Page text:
back to top

Redick Returns To His Roots – Wiser And Wealthier These Days

J.J. Redick and his coach at Cave Spring, Billy Hicks, collaborate on a camp drill.

by Gene Marrano

J.J. Redick has come a long way from his days as a star player at Cave Spring High School where he led his team to a Group AAA state basketball championship as a senior. At Duke he set an NCAA record for three point shots and was named the two-time college player of the year.

Then it was on to the National Basketball Association, where over the past five seasons Redick has “leaned out” (just four percent body fat!) and is now considered a decent defender – something that he would have never been called five years ago. In 2010-2011, for the first time ever, playing for the Orlando Magic, Redick averaged double figures in scoring (10.1 ppg).

Before last season he also scored big financially, netting a three year, 19 million dollar contract. Not bad for a jump shoot specialist and spot starter, although Redick has become more proficient at going to the net on drives in the last few seasons.

Redick was in town last week for a fundraiser golf tournament at Ballyhack and a concert that supported his new charitable foundation that will benefit the Children’s Miracle Network and CHIP (see for more details). With life more settled these days, he figured it was time to give back to the community.

“For the first year of doing these events it couldn’t have gone any better,” said Redick, who stayed for part of the following week to run the J.J. Redick NBA skills camp for 13-17 year old boys, held at North Cross School. Redick’s coach at Cave Spring, Billy Hicks, helped organize and run the three-day camp with his former protégé. Kids from West Virginia, Ohio and North Carolina were among those in attendance.

Hicks said Redick wanted it to be a no-nonsense camp where he could focus on the skills that could help attendees become better ballplayers. Hicks noted that one of the sessions with Redick would be on playing defense; “he’s gone from being a defensive liability [early in his NBA career] to a guy now that’s considered among league coaches to being a very good wing defender. He guards Kobe [Bryant], he guards D Wade [Dwayne Wade], he guards Ray Allen …the best scorers in the league.”

Several former Cave Spring players and others that attended local high schools—Logan Singleton, Zach Barrett from Hidden Valley and now Roanoke College—also helped out. “These guys have worked really hard with the kids,” said Hicks, who was grateful that Redick was involved. It’s tough for Redick to get back to Roanoke these days with his busy schedule and life in Orlando, which now includes wife Chelsea.

The impending NBA lockout may have taken some of the pressure off Redick, at least for the time being, according to Hicks, who has won two more Group AA state championships in the post J.J. Redick era. As for the NBA skills camp, Hicks is hopeful it will piggyback on the annual golf tournament every year. “The fifty kids that are here have gotten unbelievable value out of this camp,” said Hicks, who added that Redick had been “extremely hands on.”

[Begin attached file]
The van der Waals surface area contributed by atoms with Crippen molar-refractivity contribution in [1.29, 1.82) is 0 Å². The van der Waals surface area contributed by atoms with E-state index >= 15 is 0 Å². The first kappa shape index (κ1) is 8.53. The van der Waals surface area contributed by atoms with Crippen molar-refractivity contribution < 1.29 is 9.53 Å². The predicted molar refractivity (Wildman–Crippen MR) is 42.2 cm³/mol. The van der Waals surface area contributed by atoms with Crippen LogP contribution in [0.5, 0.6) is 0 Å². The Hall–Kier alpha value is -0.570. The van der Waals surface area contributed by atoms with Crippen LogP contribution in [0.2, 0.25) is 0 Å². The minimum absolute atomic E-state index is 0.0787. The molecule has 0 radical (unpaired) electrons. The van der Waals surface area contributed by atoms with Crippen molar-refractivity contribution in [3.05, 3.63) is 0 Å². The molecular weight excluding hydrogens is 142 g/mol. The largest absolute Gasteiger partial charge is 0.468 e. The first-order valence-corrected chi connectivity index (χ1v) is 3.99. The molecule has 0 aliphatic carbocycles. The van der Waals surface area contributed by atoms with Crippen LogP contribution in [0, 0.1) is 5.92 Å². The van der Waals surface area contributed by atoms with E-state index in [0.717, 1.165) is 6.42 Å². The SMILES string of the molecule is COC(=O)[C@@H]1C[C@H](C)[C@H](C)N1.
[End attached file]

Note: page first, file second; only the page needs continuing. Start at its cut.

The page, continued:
Before the last day of camp got started, Redick spoke about the impending NBA lockout, which came following a season where he claimed revenues were at an “all time high.” Players are getting money back from escrow and can make it through the season if they don’t get on the court at all, according to Redick.

He eats well and exercises year round; coming from a family that ate plenty of organic food, Redick also has an eye for what’s healthy and what’s not. “I stay in shape year round,” he noted.

“There’s some really good talent here,” said Redick about the campers he had worked with at North Cross. He went to plenty of camps himself growing up, including some run by Hicks, and looked at them as “a brief opportunity to improve. I always wanted to take something away from every camp.”

Redick figures he turned the corner as an NBA player two seasons ago when he shut down Boston’s Ray Allen in the playoffs and started several games. A finals appearance against Los Angeles that season was one of his career highlights.

Redick said playing in Europe as a way to stay in game shape during an extended lockout is “not an option” for 90 percent of those in the NBA and is not something he is considering at this time. But, come January, if he is not playing yet and is fully recovered from abdominal surgery this summer due to muscle tears, Redick would consider allowing a foreign team to “rent” him. “But I do enough on my own to stay in great shape.” He figures the lockout could be a long one; “there’s no incentive for the owners [who want to change the league salary structure] to negotiate in good faith. It’s going to be a while.”

Seeing Redick show up also inspired some campers; “when J.J. walks in everybody looks at him and goes ‘how does he play in the NBA? He looks just like me,’” said Hicks. “What sets him apart is the work ethic.”  Hitting a close in, running shot perfected several years ago helped earn that 19 million dollar contract – that’s what Redick told his starry-eyed campers – that it wasn’t only his long range jumper.

Hicks can only hope that the next J.J. Redick might have been among the campers, heading to Cave Spring and perhaps on his way to stardom elsewhere.

“I love working [and] talking with Billy. It’s always good to trade stories,” added Redick about his long time mentor.

Latest Articles

- Advertisement -Fox Radio CBS Sports Radio Advertisement

Latest Articles

- Advertisement -Fox Radio CBS Sports Radio Advertisement

Related Articles